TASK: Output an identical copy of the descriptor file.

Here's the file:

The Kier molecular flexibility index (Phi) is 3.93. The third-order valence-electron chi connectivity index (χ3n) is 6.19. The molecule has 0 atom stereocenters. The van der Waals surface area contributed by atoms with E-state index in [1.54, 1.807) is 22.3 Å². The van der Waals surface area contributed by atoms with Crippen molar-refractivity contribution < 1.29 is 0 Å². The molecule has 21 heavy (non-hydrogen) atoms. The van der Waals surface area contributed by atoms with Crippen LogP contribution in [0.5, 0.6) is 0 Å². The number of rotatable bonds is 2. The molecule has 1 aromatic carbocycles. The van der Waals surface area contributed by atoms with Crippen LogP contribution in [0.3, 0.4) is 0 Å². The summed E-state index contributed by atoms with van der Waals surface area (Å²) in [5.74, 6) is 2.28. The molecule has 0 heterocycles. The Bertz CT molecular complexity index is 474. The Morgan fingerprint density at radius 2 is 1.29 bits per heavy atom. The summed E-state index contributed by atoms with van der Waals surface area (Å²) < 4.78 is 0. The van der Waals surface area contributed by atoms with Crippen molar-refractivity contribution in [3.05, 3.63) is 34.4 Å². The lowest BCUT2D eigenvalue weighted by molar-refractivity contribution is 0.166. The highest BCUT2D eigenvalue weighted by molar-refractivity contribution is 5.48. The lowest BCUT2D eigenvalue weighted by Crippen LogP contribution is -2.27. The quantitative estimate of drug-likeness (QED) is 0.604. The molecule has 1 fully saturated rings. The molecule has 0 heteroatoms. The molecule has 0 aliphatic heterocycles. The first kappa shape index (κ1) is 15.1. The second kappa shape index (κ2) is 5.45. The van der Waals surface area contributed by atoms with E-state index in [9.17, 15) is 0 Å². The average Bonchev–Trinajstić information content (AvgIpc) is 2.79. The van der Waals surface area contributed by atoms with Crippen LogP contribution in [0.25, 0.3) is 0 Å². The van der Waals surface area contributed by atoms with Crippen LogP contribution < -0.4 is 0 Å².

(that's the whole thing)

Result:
The Kier molecular flexibility index (Phi) is 3.93. The third-order valence-electron chi connectivity index (χ3n) is 6.19. The molecule has 0 atom stereocenters. The van der Waals surface area contributed by atoms with E-state index in [1.54, 1.807) is 22.3 Å². The van der Waals surface area contributed by atoms with Crippen molar-refractivity contribution < 1.29 is 0 Å². The molecule has 21 heavy (non-hydrogen) atoms. The van der Waals surface area contributed by atoms with Crippen LogP contribution in [0.5, 0.6) is 0 Å². The number of rotatable bonds is 2. The molecule has 1 aromatic carbocycles. The van der Waals surface area contributed by atoms with Crippen LogP contribution in [0.3, 0.4) is 0 Å². The summed E-state index contributed by atoms with van der Waals surface area (Å²) in [5.74, 6) is 2.28. The molecule has 0 heterocycles. The Bertz CT molecular complexity index is 474. The Morgan fingerprint density at radius 2 is 1.29 bits per heavy atom. The summed E-state index contributed by atoms with van der Waals surface area (Å²) < 4.78 is 0. The van der Waals surface area contributed by atoms with Crippen molar-refractivity contribution in [3.05, 3.63) is 34.4 Å². The lowest BCUT2D eigenvalue weighted by molar-refractivity contribution is 0.166. The highest BCUT2D eigenvalue weighted by molar-refractivity contribution is 5.48. The lowest BCUT2D eigenvalue weighted by Crippen LogP contribution is -2.27. The quantitative estimate of drug-likeness (QED) is 0.604. The molecule has 1 fully saturated rings. The molecule has 0 heteroatoms. The molecule has 0 aliphatic heterocycles. The first kappa shape index (κ1) is 15.1. The second kappa shape index (κ2) is 5.45. The van der Waals surface area contributed by atoms with E-state index in [9.17, 15) is 0 Å². The average Bonchev–Trinajstić information content (AvgIpc) is 2.79. The van der Waals surface area contributed by atoms with Crippen LogP contribution in [0.25, 0.3) is 0 Å². The van der Waals surface area contributed by atoms with Crippen LogP contribution < -0.4 is 0 Å².